The study also found that the practice of bestowing well-timed option grants - which the professors called "timing opportunism" - has become more prevalent in recent years. Puzzled by this, the professors said they decided to dig further. So they looked at how directors were paid and found that timing opportunism was more pronounced when directors on the compensation committee received a larger proportion of stock options in their pay package.

As a result, the professors said, a heavier reliance on stock options in the pay of independent directors more effectively aligns their interests not with the shareholders to whom they have a duty, but with top management.

"Since outside directors frequently receive options at the same time as C.E.O.s," the study noted, "these directors also benefit from any timing opportunism. We argue that when outside directors receive a lower proportion of their compensation from stock options, they are more likely to limit C.E.O.s' timing opportunism."

The trouble, at least from a shareholder's perspective, is that stock options are growing as a percentage of the compensation that outside directors receive for serving on a board. During the first half of the study's 10 years, for example, the professors found that option grants averaged 16 percent of directors' pay. During the second half of the period, option grants averaged 46 percent of the pay to directors. In the technology sector, the percentages can be far higher. In some cases, stock options make up 100 percent of directors' pay.

For example, the most recent proxy filing from Siebel Systems, a company that makes software for managing customer relationships and for other purposes, noted that none of its outside directors received cash for their services beyond reimbursement for expenses they incur. Instead, they get options. New directors at Siebel, for example, receive options on 80,000 shares; each year thereafter they get 20,000 options for their board service.

"We believe that these option grant guidelines will motivate and reward our nonemployee directors for their service in a manner that is consistent with good corporate practice and the independence requirements of the Nasdaq National Market applicable to members of boards of directors and compensation committees," the filing said.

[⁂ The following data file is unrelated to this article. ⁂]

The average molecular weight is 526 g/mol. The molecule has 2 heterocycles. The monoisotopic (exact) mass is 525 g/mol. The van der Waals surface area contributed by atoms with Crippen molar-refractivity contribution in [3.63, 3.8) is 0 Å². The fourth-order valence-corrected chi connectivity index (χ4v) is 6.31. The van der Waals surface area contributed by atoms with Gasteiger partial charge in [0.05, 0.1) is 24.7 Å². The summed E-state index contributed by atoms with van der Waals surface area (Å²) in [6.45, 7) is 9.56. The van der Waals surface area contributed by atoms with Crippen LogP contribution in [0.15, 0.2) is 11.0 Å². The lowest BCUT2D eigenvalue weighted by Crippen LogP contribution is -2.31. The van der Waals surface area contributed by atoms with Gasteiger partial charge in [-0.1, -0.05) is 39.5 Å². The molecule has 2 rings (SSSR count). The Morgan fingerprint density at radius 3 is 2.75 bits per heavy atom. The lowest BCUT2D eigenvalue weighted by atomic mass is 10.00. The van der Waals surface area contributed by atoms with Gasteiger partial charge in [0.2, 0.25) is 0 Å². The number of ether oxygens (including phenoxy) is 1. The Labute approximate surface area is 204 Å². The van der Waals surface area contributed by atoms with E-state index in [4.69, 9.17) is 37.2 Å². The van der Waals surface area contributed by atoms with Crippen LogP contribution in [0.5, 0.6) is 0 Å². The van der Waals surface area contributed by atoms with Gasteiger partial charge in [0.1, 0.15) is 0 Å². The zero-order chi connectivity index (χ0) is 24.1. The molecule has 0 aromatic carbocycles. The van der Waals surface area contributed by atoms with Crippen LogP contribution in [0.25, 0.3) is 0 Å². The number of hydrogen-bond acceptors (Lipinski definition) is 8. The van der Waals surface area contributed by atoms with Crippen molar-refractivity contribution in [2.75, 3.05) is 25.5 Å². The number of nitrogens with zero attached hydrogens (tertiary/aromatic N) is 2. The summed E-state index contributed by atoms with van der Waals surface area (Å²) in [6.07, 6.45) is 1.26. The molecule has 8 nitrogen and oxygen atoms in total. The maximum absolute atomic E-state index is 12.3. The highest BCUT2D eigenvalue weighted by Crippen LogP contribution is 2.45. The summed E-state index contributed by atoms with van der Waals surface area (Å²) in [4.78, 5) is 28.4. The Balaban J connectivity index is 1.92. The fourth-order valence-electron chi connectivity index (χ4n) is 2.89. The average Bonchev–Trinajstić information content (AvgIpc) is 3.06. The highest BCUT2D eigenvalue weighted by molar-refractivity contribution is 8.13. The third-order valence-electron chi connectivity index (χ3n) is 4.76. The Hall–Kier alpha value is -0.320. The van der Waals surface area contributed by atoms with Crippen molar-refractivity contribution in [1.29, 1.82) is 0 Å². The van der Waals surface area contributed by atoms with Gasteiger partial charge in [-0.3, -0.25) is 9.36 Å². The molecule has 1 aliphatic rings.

Options are also big at eBay, the online auction company. Outside directors receive options on 15,000 shares at each annual meeting; new directors who are not employees of eBay also receive $150,000 worth of what the company calls deferred stock units. One-quarter of these units vest on the first anniversary of the grant, while the rest vest monthly. Outside directors at eBay also receive $50,000 in cash plus $2,000 in fees for each meeting attended.

EBay's proxy filing from last June also noted that in 1998, before it became a public company, it had granted an option to a director to buy 1.8 million shares of its stock at an exercise price of $0.78 each. The company's shares closed Friday at $114.41.

To be sure, no one is saying that executives at Siebel or eBay are timing their option grants.

Posted by: anne at December 19, 2004 11:25 AM


flory wrote, "Pretty soon the whole market is buying when options are issued - end of advantage."

But you're making assumptions about the speed with which the issuing of options must be reported.

Posted by: liberal at December 20, 2004 06:47 AM


And as I figure it, if I were issued an option on a stock, and the market then figures that the stock in question is bound to increase in value, and so buys at an increasing price, then I'm in better shape. I have a higher probability of the option being worth exercising.

Posted by: Barry at December 20, 2004 12:14 PM